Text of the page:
On Jan. 7, 2021, the Department of Labor (DOL) published its final rules for determining whether a worker is an independent contractor or an employee for purposes of the Fair Labor Standards Act (FLSA). The rules take effect on Mar. 8, 2021. The rules are important because businesses and organizations must comply with the wage and hour provisions of FLSA for employees but not for independent contractors. Although school districts do not routinely deal with the scenario of questioning whether someone is an employee or independent contractor, it does come up on occasion.

The DOL final rules reaffirm the “economic reality” test, which has been used by the courts for years, to determine if a person is an independent contractor or an employee under FLSA. The two main factors for this test are the nature and degree of the individual’s control over his or her work and opportunity for profit or loss based on initiative and/or investment. 

The “nature and degree of control over the work” factor of the test examines if the individual exercises substantial control over key aspects of the performance of his or her work, such as setting his or her own schedule, selecting projects, and the ability to work for more than one client, including clients who may be competitors of one another. If the individual is able to demonstrate a significant nature and degree of control over his or her work by showing these items, it is likely that he or she is an independent contractor for purposes of FLSA. However, a business or organization requiring the individual to comply with specific legal obligations, satisfy health and safety standards, carry insurance, meet contractually agreed-upon deadlines or quality control standards, or satisfy other similar terms that are typical of contractual relationships between businesses, do not constitute sufficient control over the individual to classify him or her as an employee.

The other factor of the test is the individual’s opportunity to earn profits or incur losses based on his or her exercise of initiative or management of his or her investment in, or capital expenditure to further, the work. “This factor weighs towards the individual being an employee to the extent the individual is unable to affect his or her earnings or is only able to do so by working more hours or more efficiently.”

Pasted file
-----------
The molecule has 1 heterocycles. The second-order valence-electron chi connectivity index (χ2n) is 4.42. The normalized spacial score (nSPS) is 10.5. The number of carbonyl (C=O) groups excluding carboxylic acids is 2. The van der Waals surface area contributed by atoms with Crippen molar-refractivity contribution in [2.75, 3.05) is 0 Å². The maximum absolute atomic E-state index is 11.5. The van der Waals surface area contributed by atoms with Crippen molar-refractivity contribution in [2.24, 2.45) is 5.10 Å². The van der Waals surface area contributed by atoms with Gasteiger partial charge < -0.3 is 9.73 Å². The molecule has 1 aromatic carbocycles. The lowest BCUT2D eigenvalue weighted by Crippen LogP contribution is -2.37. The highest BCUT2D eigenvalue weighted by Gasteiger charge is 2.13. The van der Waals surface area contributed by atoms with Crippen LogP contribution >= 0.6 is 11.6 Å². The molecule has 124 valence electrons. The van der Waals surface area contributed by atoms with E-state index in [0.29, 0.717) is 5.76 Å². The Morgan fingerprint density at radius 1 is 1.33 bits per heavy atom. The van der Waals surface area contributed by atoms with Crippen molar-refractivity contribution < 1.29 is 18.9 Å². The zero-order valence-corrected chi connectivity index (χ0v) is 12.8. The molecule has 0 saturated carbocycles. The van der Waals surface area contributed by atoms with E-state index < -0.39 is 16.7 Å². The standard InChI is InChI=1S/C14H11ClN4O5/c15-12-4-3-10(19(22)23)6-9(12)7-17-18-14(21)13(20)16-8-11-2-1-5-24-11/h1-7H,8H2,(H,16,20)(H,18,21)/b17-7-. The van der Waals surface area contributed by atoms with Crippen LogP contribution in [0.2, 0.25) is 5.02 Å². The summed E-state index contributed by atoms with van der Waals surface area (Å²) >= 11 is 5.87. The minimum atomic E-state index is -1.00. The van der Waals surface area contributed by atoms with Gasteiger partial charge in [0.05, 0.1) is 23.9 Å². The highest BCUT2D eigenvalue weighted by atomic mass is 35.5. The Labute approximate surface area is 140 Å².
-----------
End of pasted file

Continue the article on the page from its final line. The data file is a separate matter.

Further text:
Greater weight is afforded to these two core factors. If both factors point towards the same classification, whether employee or independent contractor, there is a substantial likelihood that is the individual's accurate classification. If not, the final rule provides other factors.

The three other factors are the amount of skill required for the work, degree of permanence of the working relationship, and whether the work is part of an integrated unit of production. If the worker has a specialized skill and does not depend on the employer for their training, the “skill required” factor weighs in favor of the worker being an independent contractor. The “permanence of the working relationship” factor examines whether the work duration is, by design, definite or sporadic (suggesting that the individual is an independent contractor) or indefinite or continuous (suggesting that the person is an employee). The final factor, whether the “work is part of an integrated unit of production,” examines whether the individual’s work is segregable from the employer’s production process. If so, this factor weighs in favor of the worker being an independent contractor.

More information is available in the DOL executive summary of the rules, which includes the amendments. If you have additional general questions about these amendments, or your obligations or responsibilities under U.S. or Ohio Laws, please contact the Division of Legal Services at (855) OSBA-LAW.

Posted by Ralph Lusher III on 1/23/2021